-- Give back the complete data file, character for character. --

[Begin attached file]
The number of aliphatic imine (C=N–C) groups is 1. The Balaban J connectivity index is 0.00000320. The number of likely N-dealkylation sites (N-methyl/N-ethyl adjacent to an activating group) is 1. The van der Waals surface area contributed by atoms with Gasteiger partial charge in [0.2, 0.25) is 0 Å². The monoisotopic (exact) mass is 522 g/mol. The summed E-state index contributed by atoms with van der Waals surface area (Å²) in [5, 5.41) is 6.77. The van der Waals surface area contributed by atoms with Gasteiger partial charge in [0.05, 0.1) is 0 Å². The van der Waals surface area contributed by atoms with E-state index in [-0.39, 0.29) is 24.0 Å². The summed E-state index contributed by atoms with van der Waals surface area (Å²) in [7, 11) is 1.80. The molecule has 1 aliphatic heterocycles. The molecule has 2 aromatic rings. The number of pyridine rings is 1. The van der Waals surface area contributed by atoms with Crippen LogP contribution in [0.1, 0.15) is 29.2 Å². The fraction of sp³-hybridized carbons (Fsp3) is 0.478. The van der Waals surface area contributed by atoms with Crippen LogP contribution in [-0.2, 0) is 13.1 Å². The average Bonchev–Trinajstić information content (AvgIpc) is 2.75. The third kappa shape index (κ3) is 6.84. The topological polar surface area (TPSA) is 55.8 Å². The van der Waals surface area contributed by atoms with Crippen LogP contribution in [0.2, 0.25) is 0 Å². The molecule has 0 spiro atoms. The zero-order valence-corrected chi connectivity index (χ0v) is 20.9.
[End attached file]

The number of aliphatic imine (C=N–C) groups is 1. The Balaban J connectivity index is 0.00000320. The number of likely N-dealkylation sites (N-methyl/N-ethyl adjacent to an activating group) is 1. The van der Waals surface area contributed by atoms with Gasteiger partial charge in [0.2, 0.25) is 0 Å². The monoisotopic (exact) mass is 522 g/mol. The summed E-state index contributed by atoms with van der Waals surface area (Å²) in [5, 5.41) is 6.77. The van der Waals surface area contributed by atoms with Gasteiger partial charge in [0.05, 0.1) is 0 Å². The van der Waals surface area contributed by atoms with E-state index in [-0.39, 0.29) is 24.0 Å². The summed E-state index contributed by atoms with van der Waals surface area (Å²) in [7, 11) is 1.80. The molecule has 1 aliphatic heterocycles. The molecule has 2 aromatic rings. The number of pyridine rings is 1. The van der Waals surface area contributed by atoms with Crippen LogP contribution in [0.1, 0.15) is 29.2 Å². The fraction of sp³-hybridized carbons (Fsp3) is 0.478. The van der Waals surface area contributed by atoms with Crippen LogP contribution in [-0.2, 0) is 13.1 Å². The average Bonchev–Trinajstić information content (AvgIpc) is 2.75. The third kappa shape index (κ3) is 6.84. The topological polar surface area (TPSA) is 55.8 Å². The van der Waals surface area contributed by atoms with Crippen LogP contribution in [0.2, 0.25) is 0 Å². The molecule has 0 spiro atoms. The zero-order valence-corrected chi connectivity index (χ0v) is 20.9.